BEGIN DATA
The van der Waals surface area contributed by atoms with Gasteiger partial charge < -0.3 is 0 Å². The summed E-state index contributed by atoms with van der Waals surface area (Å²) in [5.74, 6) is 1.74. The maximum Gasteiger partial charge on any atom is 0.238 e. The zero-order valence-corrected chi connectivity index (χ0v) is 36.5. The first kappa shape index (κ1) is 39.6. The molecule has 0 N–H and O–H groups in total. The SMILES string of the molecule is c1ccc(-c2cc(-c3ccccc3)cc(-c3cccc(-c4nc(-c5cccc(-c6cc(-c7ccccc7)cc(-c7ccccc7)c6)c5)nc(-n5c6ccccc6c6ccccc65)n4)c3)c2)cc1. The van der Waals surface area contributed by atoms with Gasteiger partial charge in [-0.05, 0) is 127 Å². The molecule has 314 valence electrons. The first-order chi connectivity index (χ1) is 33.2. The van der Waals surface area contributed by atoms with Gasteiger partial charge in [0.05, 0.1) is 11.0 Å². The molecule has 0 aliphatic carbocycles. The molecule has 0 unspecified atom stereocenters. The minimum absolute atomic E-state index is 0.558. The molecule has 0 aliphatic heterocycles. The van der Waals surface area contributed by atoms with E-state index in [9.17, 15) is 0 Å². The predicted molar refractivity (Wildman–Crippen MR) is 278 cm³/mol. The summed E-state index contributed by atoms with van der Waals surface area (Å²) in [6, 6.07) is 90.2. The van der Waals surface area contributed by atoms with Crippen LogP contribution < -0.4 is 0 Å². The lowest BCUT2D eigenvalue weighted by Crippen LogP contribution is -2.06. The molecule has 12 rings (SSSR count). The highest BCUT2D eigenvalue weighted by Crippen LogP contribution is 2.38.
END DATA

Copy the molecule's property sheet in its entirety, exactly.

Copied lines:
The van der Waals surface area contributed by atoms with Gasteiger partial charge < -0.3 is 0 Å². The summed E-state index contributed by atoms with van der Waals surface area (Å²) in [5.74, 6) is 1.74. The maximum Gasteiger partial charge on any atom is 0.238 e. The zero-order valence-corrected chi connectivity index (χ0v) is 36.5. The first kappa shape index (κ1) is 39.6. The molecule has 0 N–H and O–H groups in total. The SMILES string of the molecule is c1ccc(-c2cc(-c3ccccc3)cc(-c3cccc(-c4nc(-c5cccc(-c6cc(-c7ccccc7)cc(-c7ccccc7)c6)c5)nc(-n5c6ccccc6c6ccccc65)n4)c3)c2)cc1. The van der Waals surface area contributed by atoms with Gasteiger partial charge in [-0.05, 0) is 127 Å². The molecule has 314 valence electrons. The first-order chi connectivity index (χ1) is 33.2. The van der Waals surface area contributed by atoms with Gasteiger partial charge in [0.05, 0.1) is 11.0 Å². The molecule has 0 aliphatic carbocycles. The molecule has 0 unspecified atom stereocenters. The minimum absolute atomic E-state index is 0.558. The molecule has 0 aliphatic heterocycles. The van der Waals surface area contributed by atoms with E-state index in [9.17, 15) is 0 Å². The predicted molar refractivity (Wildman–Crippen MR) is 278 cm³/mol. The summed E-state index contributed by atoms with van der Waals surface area (Å²) in [6, 6.07) is 90.2. The van der Waals surface area contributed by atoms with Crippen LogP contribution < -0.4 is 0 Å². The lowest BCUT2D eigenvalue weighted by Crippen LogP contribution is -2.06. The molecule has 12 rings (SSSR count). The highest BCUT2D eigenvalue weighted by Crippen LogP contribution is 2.38.